Last week I attended the Andover Newton and Hebrew College Joint Community Day. The event was sponsored by Andover Newton, Hebrew College, and the Center for Inter-Religious and Communal Leadership Education (CIRCLE). This was a day I had been looking forward to for weeks! Both schools cancel classes for one day and come together for a day of interfaith learning and dialogue on our two campuses located atop this hill in Newton. The goal of Community Day is to engage the students, faculty, and staff of our two institutions in learning with one another, instead of just about one another.
The day’s theme was “I Have a Dream: Living the Legacy,” in commemoration of the 50th anniversary of Dr. Martin Luther King, Jr.’s I Have A Dream speech at the March on Washington. To honor this theme, the day began with opening reflections in ANTS’ Wilson Chapel on the legacy of Dr. King from various students and staff, followed by havruta discussions (a Jewish educational method of learning in pairs) on another, lesser-known civil rights leader, Diane Nash, and her legacy of leadership. Next, I attended a morning session on “Muslim and Christian Models of Leadership Formation,” where we discussed varying understandings and changing expectations of leadership in our faith communities. Following lunch at Hebrew College, the program resumed in the afternoon with another round of breakout sessions and I attended the session for the CIRCLE group I am part of, “Troubling Texts: Exploring Religious Sources of Violence.” We examined scripture from the Hebrew Bible (Genesis 16) and the New Testament (1 Corinthians 11:2-16) that have not been understood to be life-affirming for women. The day ended with an interfaith concert highlighting and honoring our faith traditions and leaders through music, video, spoken word, and dance.
I loved Community Day, which is not surprising because this type of interfaith engagement and relationship between the two institutions was my main reason for attending Andover Newton in the first place! I felt inspired and affirmed when I listened to my classmates share their reflections on Dr. King, when a new acquaintance told me his story about why he felt called to rabbinical school, and when Kol Arev (the choir of Hebrew College) brought forth their musical talents during the final concert. On a personal note, I was humbled and honored to be asked to read part of a speech by twentieth century Jewish scholar and leader Rabbi Dr. Abraham Joshua Heschel as part of the concert. I loved the intentionality of the organizers: Jewish rabbinical student was asked to read part of a sermon by Rev. King and a Christian student (me) was sought out to read the words of Rabbi Heschel. I believe this seemingly small decision added a depth of meaning to the words themselves, affirming that they are timeless and bound to no particular faith or faith leader, but rather they are accessible, striking, and significant for persons of all faiths and backgrounds. I believe that choosing the legacy of King, Heschel, Nash, and other faith leaders as the main theme for Community Day was an excellent decision, one that both affirms and challenges us as faith leaders to live into their legacy.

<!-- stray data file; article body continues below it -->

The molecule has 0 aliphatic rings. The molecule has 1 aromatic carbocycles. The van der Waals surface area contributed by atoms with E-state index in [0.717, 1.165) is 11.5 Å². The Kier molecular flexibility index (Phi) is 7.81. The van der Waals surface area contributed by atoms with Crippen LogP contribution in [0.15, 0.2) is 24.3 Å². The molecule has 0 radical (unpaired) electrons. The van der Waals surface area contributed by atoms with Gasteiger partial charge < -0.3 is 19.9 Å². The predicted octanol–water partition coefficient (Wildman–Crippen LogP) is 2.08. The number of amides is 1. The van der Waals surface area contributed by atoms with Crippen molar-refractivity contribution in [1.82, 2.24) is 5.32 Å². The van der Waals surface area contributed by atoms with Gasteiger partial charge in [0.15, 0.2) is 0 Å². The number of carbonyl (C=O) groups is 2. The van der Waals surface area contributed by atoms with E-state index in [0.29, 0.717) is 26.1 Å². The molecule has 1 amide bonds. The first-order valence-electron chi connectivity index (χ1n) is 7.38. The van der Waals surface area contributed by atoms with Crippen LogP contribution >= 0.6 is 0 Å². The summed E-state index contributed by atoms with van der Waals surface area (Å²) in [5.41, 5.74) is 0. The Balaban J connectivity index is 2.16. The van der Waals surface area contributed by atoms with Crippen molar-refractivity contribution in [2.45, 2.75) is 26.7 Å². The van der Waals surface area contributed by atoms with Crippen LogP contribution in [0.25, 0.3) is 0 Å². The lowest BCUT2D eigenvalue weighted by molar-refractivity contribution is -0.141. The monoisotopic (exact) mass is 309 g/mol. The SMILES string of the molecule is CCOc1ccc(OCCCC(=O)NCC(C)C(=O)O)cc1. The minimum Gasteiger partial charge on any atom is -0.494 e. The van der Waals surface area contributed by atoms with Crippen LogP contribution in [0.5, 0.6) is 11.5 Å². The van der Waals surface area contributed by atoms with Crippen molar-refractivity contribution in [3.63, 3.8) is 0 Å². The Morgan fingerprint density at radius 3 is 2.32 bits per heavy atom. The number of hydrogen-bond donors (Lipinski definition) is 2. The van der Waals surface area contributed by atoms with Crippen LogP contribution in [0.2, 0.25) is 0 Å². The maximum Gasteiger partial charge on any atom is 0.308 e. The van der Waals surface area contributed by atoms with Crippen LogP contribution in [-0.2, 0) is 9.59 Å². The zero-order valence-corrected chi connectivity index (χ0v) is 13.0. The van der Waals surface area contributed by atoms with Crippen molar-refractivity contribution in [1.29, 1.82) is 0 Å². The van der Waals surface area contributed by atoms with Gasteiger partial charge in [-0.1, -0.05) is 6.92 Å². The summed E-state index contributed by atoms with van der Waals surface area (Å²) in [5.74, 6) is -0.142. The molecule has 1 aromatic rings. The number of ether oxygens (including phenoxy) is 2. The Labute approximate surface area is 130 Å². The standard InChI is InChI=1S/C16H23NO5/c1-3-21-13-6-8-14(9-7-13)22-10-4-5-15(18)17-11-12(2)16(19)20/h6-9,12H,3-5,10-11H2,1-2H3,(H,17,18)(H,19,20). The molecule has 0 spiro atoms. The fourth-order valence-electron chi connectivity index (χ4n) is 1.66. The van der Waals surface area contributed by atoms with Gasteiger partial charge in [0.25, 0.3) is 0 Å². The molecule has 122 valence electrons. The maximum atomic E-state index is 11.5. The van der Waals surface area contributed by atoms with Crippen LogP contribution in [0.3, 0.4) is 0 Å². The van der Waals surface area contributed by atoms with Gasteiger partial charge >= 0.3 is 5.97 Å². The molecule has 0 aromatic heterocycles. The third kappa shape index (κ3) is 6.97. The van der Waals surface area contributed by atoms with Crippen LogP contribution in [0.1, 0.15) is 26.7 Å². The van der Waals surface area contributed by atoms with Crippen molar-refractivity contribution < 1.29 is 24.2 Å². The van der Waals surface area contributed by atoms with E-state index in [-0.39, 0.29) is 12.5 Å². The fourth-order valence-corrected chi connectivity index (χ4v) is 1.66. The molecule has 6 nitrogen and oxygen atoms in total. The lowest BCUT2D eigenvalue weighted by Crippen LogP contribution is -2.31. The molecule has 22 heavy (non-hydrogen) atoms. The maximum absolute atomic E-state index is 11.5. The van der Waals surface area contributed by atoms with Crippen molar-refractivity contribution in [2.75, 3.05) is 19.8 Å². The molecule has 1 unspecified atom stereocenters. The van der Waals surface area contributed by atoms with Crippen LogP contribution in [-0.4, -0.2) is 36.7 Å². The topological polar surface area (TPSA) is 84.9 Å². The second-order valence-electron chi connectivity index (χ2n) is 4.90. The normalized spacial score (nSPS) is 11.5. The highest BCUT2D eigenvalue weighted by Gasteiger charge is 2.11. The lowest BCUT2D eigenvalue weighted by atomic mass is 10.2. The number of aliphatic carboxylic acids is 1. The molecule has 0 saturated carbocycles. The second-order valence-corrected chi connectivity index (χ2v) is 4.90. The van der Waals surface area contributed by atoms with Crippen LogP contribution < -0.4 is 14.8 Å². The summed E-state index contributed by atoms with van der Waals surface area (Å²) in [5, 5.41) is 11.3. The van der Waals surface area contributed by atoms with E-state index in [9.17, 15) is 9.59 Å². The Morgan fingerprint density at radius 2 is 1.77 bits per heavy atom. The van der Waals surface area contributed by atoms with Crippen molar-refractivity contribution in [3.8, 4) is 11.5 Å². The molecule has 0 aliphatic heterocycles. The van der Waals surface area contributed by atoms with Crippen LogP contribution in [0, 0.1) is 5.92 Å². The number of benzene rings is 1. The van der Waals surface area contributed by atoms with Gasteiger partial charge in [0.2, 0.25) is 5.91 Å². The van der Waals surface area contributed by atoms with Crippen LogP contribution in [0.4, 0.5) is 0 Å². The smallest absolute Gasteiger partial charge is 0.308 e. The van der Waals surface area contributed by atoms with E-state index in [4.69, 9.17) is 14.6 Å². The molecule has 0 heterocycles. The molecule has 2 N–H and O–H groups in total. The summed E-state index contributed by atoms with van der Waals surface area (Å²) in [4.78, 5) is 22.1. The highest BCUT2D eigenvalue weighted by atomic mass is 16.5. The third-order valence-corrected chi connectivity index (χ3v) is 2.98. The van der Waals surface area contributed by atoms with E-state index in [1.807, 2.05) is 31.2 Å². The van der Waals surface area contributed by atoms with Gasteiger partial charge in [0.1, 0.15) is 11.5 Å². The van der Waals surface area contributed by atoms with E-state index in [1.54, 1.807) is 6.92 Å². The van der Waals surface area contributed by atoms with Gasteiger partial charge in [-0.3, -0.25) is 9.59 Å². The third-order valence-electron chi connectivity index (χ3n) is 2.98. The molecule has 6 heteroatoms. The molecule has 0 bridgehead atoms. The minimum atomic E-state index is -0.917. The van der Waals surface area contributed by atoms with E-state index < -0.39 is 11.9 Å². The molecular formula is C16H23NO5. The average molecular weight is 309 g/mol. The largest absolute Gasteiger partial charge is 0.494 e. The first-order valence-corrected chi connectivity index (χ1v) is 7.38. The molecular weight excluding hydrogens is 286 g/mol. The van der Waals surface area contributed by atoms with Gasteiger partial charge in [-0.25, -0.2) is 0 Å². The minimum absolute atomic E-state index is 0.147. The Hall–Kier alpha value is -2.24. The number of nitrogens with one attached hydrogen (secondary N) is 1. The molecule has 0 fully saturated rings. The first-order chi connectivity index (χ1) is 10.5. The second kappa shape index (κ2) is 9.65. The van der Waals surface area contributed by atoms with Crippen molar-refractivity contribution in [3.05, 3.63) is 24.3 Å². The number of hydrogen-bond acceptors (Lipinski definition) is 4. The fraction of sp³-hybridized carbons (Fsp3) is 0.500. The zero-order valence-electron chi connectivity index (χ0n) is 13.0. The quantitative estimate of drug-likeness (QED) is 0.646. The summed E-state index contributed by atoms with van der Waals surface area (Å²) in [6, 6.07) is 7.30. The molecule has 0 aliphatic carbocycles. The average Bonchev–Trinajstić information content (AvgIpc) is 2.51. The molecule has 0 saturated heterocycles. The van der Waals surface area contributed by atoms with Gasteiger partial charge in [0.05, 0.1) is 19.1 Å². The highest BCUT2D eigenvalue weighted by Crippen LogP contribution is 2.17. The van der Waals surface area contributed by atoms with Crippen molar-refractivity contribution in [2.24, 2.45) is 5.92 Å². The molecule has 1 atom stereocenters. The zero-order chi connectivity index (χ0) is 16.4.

Community Day impacted my own understanding of interfaith by highlighting how the use of the arts can be a beautiful and effective tool to reach across boundaries. This is not a completely new concept for me, as I was a member of Juniata College’s concert choir, which traveled internationally every year and crossed national, ethnic, and cultural boundaries through the gift of music. However the use of music, media, and dance during the final interfaith concert demonstrated the power and universality of these gifts in specifically interfaith encounters. I hope that I can use this insight in the future as I seek to create opportunities for others to genuinely and effectively engage across religious lines.